Participating: The Inclusion Dynamic of Holistic Leadership
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We all know that participation is key to achieving meaningful results in organizations, whether it’s in the private sector, government or not-for-profit sector. However, it’s easy to espouse the importance of participation, especially from the management rooftop. It’s quite another challenge to bring it down to the ground where those leading others actually put participation into daily practice. This means engaging everyone throughout the organization, and encouraging people to bring out their personal leadership attributes.
It doesn’t matter what expression is used: shared leadership, participatory leadership, post-heroic leadership or roving leadership. The point is that participation, as one of the four main components of Holistic Leadership, is critical to helping organizations create learning cultures that are based on the five enabling elements:
Much has been written on participatory leadership. In both the private and public sectors, it’s often espoused by senior management as how people should work together. However, what’s said publicly is often not practiced. This applies not just to management but staff as well.
Modelling the desired behaviors that accompany participatory leadership is fundamental to its eventual success. Network leaders, for example, must practice the enabling elements contained in this Holistic Leadership component. As staff, these leaders need to learn how to collaborate and how to find common ground when conflict arises. People need to take ownership of their actions and not necessarily expect management to come riding to the rescue whenever conflict among staff members breaks out.
Some time ago, I read an article that talked about the tacit collusion employees engage in to protect their job’s boundaries. People follow unspoken norms with respect to staying out of one another’s job areas. When these norms are not followed, conflict typically emerges. The consequence is the cementing of behaviors and practices in organizations. When a major change initiative is introduced, senior management becomes frustrated by the rigid silos that have been erected among functional groups, and which in turn contribute to resistance to the change effort.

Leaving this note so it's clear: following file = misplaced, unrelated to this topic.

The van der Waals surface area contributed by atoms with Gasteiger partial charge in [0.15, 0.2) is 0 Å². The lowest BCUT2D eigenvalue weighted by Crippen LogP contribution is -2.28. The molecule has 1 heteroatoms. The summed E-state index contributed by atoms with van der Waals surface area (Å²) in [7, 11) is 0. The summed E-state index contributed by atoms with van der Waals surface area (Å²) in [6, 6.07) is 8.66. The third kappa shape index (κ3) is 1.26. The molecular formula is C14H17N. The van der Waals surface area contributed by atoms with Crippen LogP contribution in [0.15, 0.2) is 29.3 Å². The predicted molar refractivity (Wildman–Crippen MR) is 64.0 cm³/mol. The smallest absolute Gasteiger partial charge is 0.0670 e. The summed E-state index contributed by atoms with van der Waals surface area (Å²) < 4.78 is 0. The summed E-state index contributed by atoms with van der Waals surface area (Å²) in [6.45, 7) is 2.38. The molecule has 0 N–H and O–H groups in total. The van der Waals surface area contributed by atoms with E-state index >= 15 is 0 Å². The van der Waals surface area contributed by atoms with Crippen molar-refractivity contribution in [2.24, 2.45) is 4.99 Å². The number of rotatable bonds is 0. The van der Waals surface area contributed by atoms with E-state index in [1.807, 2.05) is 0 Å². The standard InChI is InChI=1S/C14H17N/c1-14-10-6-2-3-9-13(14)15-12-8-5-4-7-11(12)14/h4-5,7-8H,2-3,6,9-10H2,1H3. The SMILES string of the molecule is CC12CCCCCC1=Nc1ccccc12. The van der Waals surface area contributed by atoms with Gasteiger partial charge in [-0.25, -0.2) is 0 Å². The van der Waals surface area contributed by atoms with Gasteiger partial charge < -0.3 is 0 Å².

Participating is an important component of Holistic Leadership because it provides the conduit to unleashing the potential of people. Again, this is important to those in senior and front-line managerial positions, and also to those who seek to play informal leadership roles.
For an example of an individual who excelled at Participating read the following leadership vignette.
Pat Tillman began his football career as a linebacker at Arizona State University in 1994. By his senior year he was voted best defensive player. He was also a strong business student, and in 1998 had been recruited by the Arizona Cardinals. Early on in his NFL career, he refused a highly lucrative offer from the St. Louis Rams because of his loyalty to the Cardinals.
Despite his solid performance in the NFL, he declined a $3.5 million contract offer from the Cardinals so that he could join the U.S. Army. Why? Because his country had just been attacked by al-Qaeda and he felt duty-bound to serve. He and his brother joined the Rangers in 2002, and they completed the program after the first invasion of Operation Iraqi Freedom. He was later deployed to Afghanistan, where he was killed by friendly fire during a firefight. The subsequent cover-up was finally revealed, to a degree, and a U.S. Congressional investigation found that the President G.W. Bush administration and the Pentagon withheld critical documents on Tillman’s death, refusing new document release requests from Congress citing executive privilege.
Tillman was known to be well-read on a variety of topics by many authors. After the invasion of Iraq he became critical of that effort and had openly expressed his views. He had planned to pursue exploring that issue upon his return to America after his Afghanistan tour was completed.
Pat Tillman didn’t have to enlist in the U.S. Army–there was no draft at that time–but he did it out of unselfish service to his country. The road was paved to a highly lucrative professional football career, but he put that aside for what he saw as a higher calling.
Reflection Question: How do you share your leadership within your team and more broadly within your organization?
Service to others is the rent you pay for your room here on earth.
— Muhammad Ali
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